Thursday, April 3, 1969: A bounty on dogs?

Posted on April 5th, 2007 – 11:59 PM
By Ben Welter

This 1969 letter to the editor in the Tribune caught my eye because dogs have been so much in the news of late. When I wandered over to the photo files in the Star Tribune library tonight, looking for a dog photo to go with this post, I found many, many dog photos. So many, in fact, that a dozen folders were needed to organize them. Sled dogs. Police dogs. Guide dogs. Vicious dogs. Dogs with ducks.

Dogs with ducks? Sure enough, that last folder contained a half-dozen photos of dogs frolicking with — or ignoring — ducks. The next folder was a placeholder, directing me to another file drawer a few feet away. The placeholder label: “DOGS – WITH MONKEYS. See: MONKEYS – WITH DOGS.”

I ended up using an unlikely find in the Vicious Dogs folder.

‘Bounty’ on City Dogs Proposed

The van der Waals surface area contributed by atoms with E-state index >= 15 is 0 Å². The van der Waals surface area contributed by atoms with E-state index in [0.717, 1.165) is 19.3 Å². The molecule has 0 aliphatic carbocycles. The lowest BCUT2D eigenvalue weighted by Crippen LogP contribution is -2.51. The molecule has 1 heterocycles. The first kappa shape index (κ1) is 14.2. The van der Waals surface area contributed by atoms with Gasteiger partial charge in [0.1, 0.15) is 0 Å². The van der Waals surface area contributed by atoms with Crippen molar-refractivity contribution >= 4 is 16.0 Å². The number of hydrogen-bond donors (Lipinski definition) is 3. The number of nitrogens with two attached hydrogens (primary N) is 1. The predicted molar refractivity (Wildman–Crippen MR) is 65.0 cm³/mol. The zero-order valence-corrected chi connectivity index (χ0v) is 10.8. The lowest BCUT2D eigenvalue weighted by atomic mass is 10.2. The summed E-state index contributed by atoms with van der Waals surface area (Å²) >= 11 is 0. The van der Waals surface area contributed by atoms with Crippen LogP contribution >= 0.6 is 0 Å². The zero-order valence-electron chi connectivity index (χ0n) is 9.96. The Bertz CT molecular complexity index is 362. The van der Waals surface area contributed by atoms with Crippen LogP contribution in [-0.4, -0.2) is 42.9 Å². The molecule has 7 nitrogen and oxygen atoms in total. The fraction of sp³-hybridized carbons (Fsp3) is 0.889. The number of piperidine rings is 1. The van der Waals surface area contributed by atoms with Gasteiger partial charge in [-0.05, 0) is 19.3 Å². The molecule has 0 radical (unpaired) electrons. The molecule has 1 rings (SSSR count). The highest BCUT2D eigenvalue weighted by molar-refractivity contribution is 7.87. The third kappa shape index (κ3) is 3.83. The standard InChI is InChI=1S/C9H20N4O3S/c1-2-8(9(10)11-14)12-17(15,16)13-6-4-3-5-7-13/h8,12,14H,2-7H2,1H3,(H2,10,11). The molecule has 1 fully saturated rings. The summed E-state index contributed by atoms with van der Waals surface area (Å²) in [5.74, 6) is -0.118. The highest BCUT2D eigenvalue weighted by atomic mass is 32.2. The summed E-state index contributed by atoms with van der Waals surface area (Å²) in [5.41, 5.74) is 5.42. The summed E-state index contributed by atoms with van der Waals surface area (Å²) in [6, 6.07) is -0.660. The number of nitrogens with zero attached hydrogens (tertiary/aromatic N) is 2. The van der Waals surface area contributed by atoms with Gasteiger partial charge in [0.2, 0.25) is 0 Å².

David Andersen
David Andersen, a Minneapolis lad of 3, and his pal, King, a Lab-spaniel mix, were in the news on Feb. 7, 1952. The 8-month-old pup was charged with biting a leather goods importer in the leg twice. David’s mom landed in municipal court, where she was ordered to fence in King or pay a $50 fine. Doesn’t he look contrite? The kid, I mean. The dog looks … worried.

To the editor: Why not a bounty on city dogs? Was there ever a more nerve-racking experience than trying to sleep when a near-neighbor’s dog is barking all night? Or to have your lawn destroyed by a pack of unlicensed mutts loose day and night? What useful purpose do these animals serve?

One cannot blame the dogs for barking and whining when they are tied in the yard while their owners are gone for the day, night or weekend. Nor is it the dog’s fault if he is running loose searching for food or company. The blame for all this annoyance and the destruction of property falls squarely upon the inconsiderate owners and their utter disregard for laws calling for licensing and keeping dogs confined.

Another reason dogs should be eliminated from the city is the waste of money spent to feed and care for them when it could be much better spent to feed the millions of men, women and children who go to bed hungry.

Roy W. Holst
Minneapolis

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